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Engine Identification

To choose the proper California catalytic converter or oxygen sensor on this site for any vehicle, you must know basic information about your vehicle and engine.  You need to know the make (e.g. Honda), the model (e.g. Civic), the year (e.g. 2000), and the engine displacement (e.g. 1.6L).


In addition, you may need to know other basic questions, when asked.  These could be the type of transmission (e.g. automatic or standard), the sub-model (e.g. DX or CX), or the door arrangement (e.g. Sedan or Coupe).

And if your vehicle was manufactured after 1995, it is considered OBDII, which will mean you will be required to know the Engine Family Number and Emission Standards (see below).

ALL of the information that we force you to select on CaliforniaLegalConverters.com is to ensure that you select the proper and legal catalytic converter or oxygen sensor for your vehicle.  And therefore you should consider every piece of the information we require to be vital.  If you cannot find an exact match for your vehicle, please send us an email with your year, make and model as we are adding new applications all the time.  Choosing a part that is not a proper match can cause your vehicle to fail the smog test and can also lead to continued “check engine” lights.

 

 

What is an EFN? (Engine Family Number) (Sometimes referred to as "Test Group")

An EFN, or Engine Family Number, is a number given to a specific engine used by a manufacturer. Your EFN is sometimes also referred to as a "Test Group".  Auto manufacturers might use the same engine in many different vehicle models, or they may use several different engines within the same vehicle model. The engine family number identifies which engine is used, and it is important because a vehicle’s emissions are certified by engine family. So, two seemingly identical vehicles may have very different pollutant levels because their engines may be different.

 

Where can I find the EFN of my vehicle?

A vehicle’s EFN, or Test Group, can be found under the hood of the vehicle on the VECI label, or the Vehicle Emissions Control Information label.

Here is an example of what the VECI label might look like. Each manufacturer’s label looks a little different, but they all have the same basic information, including the engine family number.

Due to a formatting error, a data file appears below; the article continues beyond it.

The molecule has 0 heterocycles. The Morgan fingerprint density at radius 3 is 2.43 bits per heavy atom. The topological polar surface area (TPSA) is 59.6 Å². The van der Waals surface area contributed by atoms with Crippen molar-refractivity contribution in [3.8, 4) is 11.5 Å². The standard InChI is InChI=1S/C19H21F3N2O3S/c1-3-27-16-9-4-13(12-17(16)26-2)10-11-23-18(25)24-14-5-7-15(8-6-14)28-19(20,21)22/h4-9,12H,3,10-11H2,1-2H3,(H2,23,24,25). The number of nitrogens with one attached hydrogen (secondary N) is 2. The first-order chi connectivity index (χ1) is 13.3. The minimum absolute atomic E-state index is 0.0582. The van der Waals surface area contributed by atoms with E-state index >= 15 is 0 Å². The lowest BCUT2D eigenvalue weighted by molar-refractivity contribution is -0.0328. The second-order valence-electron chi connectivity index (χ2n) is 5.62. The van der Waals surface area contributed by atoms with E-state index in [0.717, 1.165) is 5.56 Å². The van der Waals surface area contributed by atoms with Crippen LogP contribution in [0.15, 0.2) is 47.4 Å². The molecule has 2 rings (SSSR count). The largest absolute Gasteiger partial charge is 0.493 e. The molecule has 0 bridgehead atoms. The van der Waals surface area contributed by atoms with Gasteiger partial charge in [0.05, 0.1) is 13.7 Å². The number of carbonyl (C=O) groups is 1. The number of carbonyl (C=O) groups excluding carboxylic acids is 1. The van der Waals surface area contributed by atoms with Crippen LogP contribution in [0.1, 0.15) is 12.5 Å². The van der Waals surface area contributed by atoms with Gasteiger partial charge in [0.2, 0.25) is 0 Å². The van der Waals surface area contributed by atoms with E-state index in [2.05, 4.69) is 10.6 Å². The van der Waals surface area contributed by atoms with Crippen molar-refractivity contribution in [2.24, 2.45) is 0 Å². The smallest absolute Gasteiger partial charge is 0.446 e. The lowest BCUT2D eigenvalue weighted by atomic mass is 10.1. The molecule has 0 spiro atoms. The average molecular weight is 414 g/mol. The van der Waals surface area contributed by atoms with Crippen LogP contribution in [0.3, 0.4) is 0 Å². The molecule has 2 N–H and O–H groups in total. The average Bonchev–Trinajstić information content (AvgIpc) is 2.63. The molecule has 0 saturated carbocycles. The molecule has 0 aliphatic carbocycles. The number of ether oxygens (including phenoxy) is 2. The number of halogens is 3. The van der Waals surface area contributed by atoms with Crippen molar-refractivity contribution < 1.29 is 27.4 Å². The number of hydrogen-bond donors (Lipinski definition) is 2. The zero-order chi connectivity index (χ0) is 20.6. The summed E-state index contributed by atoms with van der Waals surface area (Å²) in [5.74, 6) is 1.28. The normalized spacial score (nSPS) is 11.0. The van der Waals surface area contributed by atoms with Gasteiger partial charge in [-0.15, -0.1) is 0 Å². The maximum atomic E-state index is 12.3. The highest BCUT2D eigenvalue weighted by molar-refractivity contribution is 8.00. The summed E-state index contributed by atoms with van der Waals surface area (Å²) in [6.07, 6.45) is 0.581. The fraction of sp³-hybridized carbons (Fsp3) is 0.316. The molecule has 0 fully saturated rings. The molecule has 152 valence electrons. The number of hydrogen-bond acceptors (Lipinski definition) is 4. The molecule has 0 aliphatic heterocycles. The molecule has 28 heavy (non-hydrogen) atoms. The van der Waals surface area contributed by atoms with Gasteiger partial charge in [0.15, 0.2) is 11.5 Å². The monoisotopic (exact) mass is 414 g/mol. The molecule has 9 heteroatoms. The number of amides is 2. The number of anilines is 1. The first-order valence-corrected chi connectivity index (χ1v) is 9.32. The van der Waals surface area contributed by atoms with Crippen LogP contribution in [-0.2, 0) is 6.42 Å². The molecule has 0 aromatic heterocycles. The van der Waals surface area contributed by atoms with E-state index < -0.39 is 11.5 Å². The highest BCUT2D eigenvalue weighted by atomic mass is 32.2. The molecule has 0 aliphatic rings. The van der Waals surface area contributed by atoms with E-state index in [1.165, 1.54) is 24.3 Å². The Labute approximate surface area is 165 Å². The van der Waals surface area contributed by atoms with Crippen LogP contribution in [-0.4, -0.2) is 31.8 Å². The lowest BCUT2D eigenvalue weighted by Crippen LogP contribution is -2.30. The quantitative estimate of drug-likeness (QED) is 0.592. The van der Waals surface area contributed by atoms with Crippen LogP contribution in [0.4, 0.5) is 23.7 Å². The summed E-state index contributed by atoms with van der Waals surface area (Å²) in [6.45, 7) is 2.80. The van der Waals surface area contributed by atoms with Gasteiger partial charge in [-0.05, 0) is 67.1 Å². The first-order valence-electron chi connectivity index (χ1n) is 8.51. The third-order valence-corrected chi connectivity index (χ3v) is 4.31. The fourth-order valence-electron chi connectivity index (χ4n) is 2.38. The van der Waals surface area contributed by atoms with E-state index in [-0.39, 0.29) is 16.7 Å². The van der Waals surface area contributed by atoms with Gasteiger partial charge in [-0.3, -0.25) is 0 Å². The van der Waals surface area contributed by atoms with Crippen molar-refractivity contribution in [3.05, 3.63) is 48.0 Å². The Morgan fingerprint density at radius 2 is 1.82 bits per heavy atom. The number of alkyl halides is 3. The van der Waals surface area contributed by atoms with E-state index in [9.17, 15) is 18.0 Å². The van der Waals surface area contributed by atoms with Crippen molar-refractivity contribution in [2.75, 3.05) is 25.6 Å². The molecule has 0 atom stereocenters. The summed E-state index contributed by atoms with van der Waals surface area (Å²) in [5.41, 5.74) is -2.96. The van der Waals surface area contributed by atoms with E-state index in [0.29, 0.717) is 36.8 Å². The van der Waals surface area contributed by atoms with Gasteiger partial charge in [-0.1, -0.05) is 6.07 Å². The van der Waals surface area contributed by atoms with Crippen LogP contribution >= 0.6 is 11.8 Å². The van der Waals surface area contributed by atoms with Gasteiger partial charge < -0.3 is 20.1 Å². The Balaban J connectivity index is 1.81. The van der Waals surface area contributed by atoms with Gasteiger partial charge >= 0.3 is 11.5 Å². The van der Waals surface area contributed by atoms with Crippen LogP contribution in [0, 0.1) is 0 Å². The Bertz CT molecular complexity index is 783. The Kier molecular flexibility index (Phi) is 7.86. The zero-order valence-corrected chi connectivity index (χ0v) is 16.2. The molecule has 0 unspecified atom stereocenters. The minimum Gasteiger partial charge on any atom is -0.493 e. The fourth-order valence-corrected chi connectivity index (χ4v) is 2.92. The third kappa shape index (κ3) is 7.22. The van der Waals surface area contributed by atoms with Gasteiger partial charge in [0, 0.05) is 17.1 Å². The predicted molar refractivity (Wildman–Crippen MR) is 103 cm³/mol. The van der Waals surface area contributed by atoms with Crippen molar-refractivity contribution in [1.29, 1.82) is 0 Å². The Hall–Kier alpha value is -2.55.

Locating the VECI label on a vehicle can be challenging, as there are several possible mounting locations on your vehicle. Typically, a decal or tag can be found on the firewall, radiator support, or under the hood.  Here is an example of a VECI placed under the hood:

To see more examples of VECI labels and their placement on various vehicles, please see our VECI Examples Page

 

 

What is an Emission Standard? (e.g. Tier 1, TLEV, LEV)

As a result of the Clean Air Act Amendments of 1990, “Emission Standards” would be defined going forward, as a way to classify vehicles according to their output of combustion byproduct gases.

Tier 1 is the initial classification and emission standard of all vehicles which are assigned an EFN from 1994 on, and that are also under 8500 pounds.

Tier 1 vehicles were later further broken down to emission standard categories.  These are:

-          TLEV – Transitional Low Emission Vehicle

-          LEV – Low Emission Vehicle

-          ULEV – Ultra-Low Emission Vehicle

-          SULEV – Super-Ultra-Low Emission Vehicle

-          ZEV – Zero Emission Vehicle

 

Where can I find the Emission Standard of my vehicle?

Similar to the EFN, your vehicle’s Emission Standard can be found under the hood of the vehicle on the VECI label, or the Vehicle Emissions Control Information label.

Here is an example of what the VECI label might look like. Each manufacturer’s label looks a little different.  Your VECI should contain the emission standard category.  You can expect to see either “Tier 1” or one of the more specific classifications, such as “TLEV” or “LEV”.

 

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